Statistics

All statistical analyses (Student’s t-tests and Student’s paired t-tests) were performed in Mathematica. For all box whisker plots, the white line in the centre of each box represents the median value, the upper and lower edges of the boxes represent the 75th and 25th quantile of the data, respectively, and the upper and lower fences represent the 95% confidence level of the distribution. Closed circles represent near outliers defined as points beyond 3/2 times the interquantile range from the edge of the box and open circles denote far outliers defined as points beyond 3 times that range.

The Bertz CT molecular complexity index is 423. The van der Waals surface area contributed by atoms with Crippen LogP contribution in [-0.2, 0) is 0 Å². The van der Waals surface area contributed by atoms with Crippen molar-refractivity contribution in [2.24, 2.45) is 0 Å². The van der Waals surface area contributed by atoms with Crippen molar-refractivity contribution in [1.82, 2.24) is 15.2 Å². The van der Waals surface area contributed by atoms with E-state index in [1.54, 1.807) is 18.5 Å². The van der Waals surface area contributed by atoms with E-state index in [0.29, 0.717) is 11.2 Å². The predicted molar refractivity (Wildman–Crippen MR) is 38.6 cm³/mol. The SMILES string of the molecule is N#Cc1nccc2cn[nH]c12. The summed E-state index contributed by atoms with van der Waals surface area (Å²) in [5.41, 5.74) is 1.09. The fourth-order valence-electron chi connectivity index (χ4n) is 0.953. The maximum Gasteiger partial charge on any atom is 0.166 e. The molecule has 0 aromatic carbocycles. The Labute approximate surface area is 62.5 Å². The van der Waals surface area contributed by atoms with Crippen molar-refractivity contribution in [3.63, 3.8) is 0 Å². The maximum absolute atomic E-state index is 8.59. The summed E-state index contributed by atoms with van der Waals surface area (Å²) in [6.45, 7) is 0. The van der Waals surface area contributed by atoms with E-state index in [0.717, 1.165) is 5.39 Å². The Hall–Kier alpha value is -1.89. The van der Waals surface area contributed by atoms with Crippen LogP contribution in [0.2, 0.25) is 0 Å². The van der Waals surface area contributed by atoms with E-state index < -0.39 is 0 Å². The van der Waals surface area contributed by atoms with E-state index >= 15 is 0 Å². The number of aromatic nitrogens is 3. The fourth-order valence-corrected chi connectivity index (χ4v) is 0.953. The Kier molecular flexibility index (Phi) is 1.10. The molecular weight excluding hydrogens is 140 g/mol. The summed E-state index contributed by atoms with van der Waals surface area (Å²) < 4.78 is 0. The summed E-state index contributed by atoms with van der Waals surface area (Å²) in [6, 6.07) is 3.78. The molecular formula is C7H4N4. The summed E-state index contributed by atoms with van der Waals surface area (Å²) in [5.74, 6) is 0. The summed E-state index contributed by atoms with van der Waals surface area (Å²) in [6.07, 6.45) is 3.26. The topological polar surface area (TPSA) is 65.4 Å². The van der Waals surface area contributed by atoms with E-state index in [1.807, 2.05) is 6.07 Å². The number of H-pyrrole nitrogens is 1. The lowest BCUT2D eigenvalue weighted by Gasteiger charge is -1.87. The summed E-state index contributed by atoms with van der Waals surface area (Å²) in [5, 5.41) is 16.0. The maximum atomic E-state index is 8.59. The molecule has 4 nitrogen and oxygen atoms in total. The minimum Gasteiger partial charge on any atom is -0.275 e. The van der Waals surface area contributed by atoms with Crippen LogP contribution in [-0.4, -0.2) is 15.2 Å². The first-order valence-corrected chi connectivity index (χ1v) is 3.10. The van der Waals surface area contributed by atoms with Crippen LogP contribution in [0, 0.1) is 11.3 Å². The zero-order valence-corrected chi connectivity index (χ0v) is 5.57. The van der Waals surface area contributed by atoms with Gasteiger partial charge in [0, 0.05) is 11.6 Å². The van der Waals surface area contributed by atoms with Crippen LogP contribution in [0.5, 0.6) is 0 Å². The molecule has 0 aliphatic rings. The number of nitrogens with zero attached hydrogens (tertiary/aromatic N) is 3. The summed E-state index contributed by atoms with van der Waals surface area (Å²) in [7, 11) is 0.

To assess the variance between cells across time in the number of organelle contacts (as in Fig. 1c and Extended Data Fig. 3a), we performed an analysis of variance (ANOVA). The 15-element vector of each frame was normalized to a sum of 1 and then averaged across time, and a correlation distance was computed between each image frame-15-element vector and the average vector. The variance between frames, as determined by a correlation distance from the average vector over the 60 image frames, was then evaluated as a measure of within-cell temporal variation of the organelle interactome. The variance between cells was evaluated in the same way, with each cell being represented by their average vector. The results show that the variance between cells is significantly larger than the variance within an individual cell across time (P < 1 × 10−37). To quantify the similarity of organelle contact patterns between cells, we performed a cluster analysis using the correlations between organelle associations shown in Extended Data Fig. 3b. The gap statistic29,30 is a widely used technique for estimating the number of clusters in a data set. The gap statistic compares the average intra-cluster dispersion of the given data to that of uniformly distributed randomly generated data on the same range, and picks the number of clusters as maximizing the improvement of the given data compared to the random data. For the organelle association data in Extended Data Fig. 3a, the gap statistic found a single cluster in the data, with no meaningful differences to separate the organelle associations for the ten cells.